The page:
Interestingly a German operator who loves working from the Scottish Islands approached Ofcom and got the reply in writing that his call could be prefixed either by MM or GM while he operated in Scotland as both were identifyable by them as being Scotland. He didn’t like MM/ as get kept getting asked if he was Maritime Mobile (even those it was a prefix not a suffix), so now he operates as GM/DLnxxx while in “Bonnie Scotland”.

73 Ed.

Why? Why do I need to say I’m in Scotland. The licence is a UK licence not an English licence. There is no need to complicate things.

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We have had many funny situations resulting from people alerting as for example, vk1da/p2. Many software products will deduce that I am portable in New Guinea, P2 land. Quite a good contact on 2m.

For this reason the practice is to say “portable 2” but record the combination as /2.

The licencing authority in Australia does not require visitors to use the international callsign format, but it would be much better if they did. Eg vk1/m0fmf rather than m0fmf/vk1.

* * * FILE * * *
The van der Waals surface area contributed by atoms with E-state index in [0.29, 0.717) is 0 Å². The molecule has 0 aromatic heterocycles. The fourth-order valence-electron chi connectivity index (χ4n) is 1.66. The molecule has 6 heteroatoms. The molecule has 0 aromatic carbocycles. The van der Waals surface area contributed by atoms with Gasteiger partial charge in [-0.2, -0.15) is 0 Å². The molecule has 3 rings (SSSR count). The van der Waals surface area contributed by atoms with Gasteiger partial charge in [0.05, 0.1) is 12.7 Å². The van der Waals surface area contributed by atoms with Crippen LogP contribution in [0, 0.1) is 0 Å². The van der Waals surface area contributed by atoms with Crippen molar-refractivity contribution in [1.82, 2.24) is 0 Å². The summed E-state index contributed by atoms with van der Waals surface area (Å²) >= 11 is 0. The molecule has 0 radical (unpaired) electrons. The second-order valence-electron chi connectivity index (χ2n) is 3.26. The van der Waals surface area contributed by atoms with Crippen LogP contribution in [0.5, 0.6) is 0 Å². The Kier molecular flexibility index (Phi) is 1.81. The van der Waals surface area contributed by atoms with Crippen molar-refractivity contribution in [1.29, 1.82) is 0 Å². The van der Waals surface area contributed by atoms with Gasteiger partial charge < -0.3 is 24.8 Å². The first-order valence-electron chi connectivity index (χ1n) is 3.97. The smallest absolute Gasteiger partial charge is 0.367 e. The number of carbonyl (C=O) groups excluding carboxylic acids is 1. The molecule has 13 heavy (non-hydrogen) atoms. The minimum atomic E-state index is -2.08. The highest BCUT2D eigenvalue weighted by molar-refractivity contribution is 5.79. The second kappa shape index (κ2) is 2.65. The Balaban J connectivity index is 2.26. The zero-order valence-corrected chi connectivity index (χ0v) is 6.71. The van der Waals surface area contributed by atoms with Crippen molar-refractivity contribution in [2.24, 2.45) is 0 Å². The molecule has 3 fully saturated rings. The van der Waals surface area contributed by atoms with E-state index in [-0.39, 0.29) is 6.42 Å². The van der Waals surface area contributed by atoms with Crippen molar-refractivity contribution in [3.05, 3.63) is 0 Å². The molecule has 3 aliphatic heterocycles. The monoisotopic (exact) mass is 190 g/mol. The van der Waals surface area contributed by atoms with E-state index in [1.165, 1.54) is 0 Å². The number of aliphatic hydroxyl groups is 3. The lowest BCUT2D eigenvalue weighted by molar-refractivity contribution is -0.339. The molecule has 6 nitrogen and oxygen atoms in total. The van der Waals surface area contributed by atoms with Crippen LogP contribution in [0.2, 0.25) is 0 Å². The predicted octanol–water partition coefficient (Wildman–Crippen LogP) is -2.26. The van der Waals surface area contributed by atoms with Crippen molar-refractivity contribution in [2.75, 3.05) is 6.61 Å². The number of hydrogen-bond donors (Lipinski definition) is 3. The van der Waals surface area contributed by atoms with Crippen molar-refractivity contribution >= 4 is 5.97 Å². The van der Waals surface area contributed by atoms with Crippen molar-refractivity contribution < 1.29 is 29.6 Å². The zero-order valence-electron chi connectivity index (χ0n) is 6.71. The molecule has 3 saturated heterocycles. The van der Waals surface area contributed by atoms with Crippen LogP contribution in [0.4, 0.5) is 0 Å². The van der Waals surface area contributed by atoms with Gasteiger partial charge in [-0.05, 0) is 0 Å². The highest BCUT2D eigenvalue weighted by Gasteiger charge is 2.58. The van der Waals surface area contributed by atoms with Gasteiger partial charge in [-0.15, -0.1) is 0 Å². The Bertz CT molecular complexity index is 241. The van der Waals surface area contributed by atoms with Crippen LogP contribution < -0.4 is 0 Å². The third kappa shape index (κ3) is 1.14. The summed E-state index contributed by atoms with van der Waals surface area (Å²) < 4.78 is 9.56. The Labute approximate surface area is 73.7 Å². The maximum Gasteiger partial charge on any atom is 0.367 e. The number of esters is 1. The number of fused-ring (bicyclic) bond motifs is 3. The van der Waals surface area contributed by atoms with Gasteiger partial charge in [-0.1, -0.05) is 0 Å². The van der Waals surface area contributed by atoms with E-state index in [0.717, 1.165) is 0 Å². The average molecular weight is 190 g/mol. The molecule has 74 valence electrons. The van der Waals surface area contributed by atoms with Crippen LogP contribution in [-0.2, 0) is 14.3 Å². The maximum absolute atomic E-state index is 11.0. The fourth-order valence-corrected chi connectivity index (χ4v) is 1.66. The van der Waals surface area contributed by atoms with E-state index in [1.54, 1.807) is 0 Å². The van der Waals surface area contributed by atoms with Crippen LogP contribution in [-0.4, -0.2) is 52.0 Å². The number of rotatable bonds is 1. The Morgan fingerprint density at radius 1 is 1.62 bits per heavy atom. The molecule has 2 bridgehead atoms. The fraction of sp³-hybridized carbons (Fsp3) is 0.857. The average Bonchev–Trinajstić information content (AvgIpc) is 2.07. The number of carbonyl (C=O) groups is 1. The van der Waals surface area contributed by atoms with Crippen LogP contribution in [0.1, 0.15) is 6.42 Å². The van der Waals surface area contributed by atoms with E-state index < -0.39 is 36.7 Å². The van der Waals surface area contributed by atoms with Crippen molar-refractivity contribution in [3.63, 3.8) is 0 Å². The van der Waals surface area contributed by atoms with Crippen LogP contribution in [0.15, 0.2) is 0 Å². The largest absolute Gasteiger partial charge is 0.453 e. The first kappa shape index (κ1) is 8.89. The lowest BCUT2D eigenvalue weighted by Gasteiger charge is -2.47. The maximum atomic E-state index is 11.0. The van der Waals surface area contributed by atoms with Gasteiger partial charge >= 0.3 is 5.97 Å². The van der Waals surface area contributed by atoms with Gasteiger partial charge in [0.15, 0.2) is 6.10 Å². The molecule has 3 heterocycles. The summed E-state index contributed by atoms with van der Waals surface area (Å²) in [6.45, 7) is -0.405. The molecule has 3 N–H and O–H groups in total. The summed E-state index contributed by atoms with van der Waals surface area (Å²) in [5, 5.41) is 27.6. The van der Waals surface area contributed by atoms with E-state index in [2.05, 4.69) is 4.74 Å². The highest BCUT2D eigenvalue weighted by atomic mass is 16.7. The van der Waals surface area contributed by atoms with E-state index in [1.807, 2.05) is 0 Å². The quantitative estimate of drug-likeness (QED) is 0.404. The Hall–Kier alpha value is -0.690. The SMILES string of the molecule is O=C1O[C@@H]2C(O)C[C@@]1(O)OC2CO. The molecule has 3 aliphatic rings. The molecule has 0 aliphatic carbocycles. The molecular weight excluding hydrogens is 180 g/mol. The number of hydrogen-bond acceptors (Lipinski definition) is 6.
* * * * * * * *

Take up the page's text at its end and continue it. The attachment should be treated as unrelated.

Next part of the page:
To expect or hope for consistency appears to be just wishful thinking.

73 Andrew VK1DA/VK2UH

(PS. VK has RSLs but they are Returned Servicemen’s League clubs. )

OK, I accept that - so all stations will be M something, G something or 2 something. Yes that works for me as well.


Hi Andrew,
I don’t know if it ever got fixed but 5 years ago they were documents on the WIA website and the ACMA site - one said the VKn should be the prefix (as per CEPT) and the other that it should be the suffix!!



You are lucky to get even mis-sorted cards. My RSGB sub-manager has not received any incoming cards from the bureau for the G3L** to G3N** series since September 2017.

Walt (G3NYY)

The callsign 2SZ was issued by Ofcom for an amateur radio club activity about 3 years ago (Mill Hill School).
It is still listed on

There was also an incident in 1958 when a special event station in Kilmarnock, Scotland was erroneously allocated the callsign GBM2KR.

It is a good thing that British Intermediate licensees are not normally allowed to operate outside the UK, otherwise it would be necessary for them to use callsigns like DL/20HGY etc.

Walt (G#3NYY)

The licensing authority in The Bahamas has always insisted that the country designator must be placed after the home callsign, not before it. My callsign was printed on my reciprocal licence as G3NYY/C6A.

Walt (G3NYY)